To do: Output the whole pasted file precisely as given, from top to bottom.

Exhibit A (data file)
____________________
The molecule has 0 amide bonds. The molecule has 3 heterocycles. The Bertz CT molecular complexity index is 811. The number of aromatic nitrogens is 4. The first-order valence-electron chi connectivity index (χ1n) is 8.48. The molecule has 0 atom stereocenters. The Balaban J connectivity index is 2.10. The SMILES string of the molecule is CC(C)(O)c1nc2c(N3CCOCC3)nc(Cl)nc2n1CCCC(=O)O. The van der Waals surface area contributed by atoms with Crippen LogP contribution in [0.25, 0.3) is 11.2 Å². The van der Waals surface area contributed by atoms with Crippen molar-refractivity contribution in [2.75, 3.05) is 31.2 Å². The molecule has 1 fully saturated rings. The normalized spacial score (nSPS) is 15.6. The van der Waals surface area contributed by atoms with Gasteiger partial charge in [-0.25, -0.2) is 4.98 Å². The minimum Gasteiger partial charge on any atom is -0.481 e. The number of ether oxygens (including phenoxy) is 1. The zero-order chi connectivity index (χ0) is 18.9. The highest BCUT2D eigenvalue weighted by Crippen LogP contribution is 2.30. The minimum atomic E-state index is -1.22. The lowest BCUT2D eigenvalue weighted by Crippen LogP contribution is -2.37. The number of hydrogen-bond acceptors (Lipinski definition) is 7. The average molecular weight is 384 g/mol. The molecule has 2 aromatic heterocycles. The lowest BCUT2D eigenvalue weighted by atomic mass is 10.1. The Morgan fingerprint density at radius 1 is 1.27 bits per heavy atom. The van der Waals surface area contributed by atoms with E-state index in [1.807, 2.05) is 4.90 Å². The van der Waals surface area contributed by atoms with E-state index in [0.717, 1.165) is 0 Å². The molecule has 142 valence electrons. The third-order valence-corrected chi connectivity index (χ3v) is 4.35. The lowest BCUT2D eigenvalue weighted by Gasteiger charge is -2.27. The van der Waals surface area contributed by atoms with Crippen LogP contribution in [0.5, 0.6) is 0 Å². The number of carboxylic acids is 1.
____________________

The molecule has 0 amide bonds. The molecule has 3 heterocycles. The Bertz CT molecular complexity index is 811. The number of aromatic nitrogens is 4. The first-order valence-electron chi connectivity index (χ1n) is 8.48. The molecule has 0 atom stereocenters. The Balaban J connectivity index is 2.10. The SMILES string of the molecule is CC(C)(O)c1nc2c(N3CCOCC3)nc(Cl)nc2n1CCCC(=O)O. The van der Waals surface area contributed by atoms with Crippen LogP contribution in [0.25, 0.3) is 11.2 Å². The van der Waals surface area contributed by atoms with Crippen molar-refractivity contribution in [2.75, 3.05) is 31.2 Å². The molecule has 1 fully saturated rings. The normalized spacial score (nSPS) is 15.6. The van der Waals surface area contributed by atoms with Gasteiger partial charge in [-0.25, -0.2) is 4.98 Å². The minimum Gasteiger partial charge on any atom is -0.481 e. The number of ether oxygens (including phenoxy) is 1. The zero-order chi connectivity index (χ0) is 18.9. The highest BCUT2D eigenvalue weighted by Crippen LogP contribution is 2.30. The minimum atomic E-state index is -1.22. The lowest BCUT2D eigenvalue weighted by Crippen LogP contribution is -2.37. The number of hydrogen-bond acceptors (Lipinski definition) is 7. The average molecular weight is 384 g/mol. The molecule has 2 aromatic heterocycles. The lowest BCUT2D eigenvalue weighted by atomic mass is 10.1. The Morgan fingerprint density at radius 1 is 1.27 bits per heavy atom. The van der Waals surface area contributed by atoms with E-state index in [1.807, 2.05) is 4.90 Å². The van der Waals surface area contributed by atoms with E-state index in [0.717, 1.165) is 0 Å². The molecule has 142 valence electrons. The third-order valence-corrected chi connectivity index (χ3v) is 4.35. The lowest BCUT2D eigenvalue weighted by Gasteiger charge is -2.27. The van der Waals surface area contributed by atoms with Crippen LogP contribution in [0.5, 0.6) is 0 Å². The number of carboxylic acids is 1.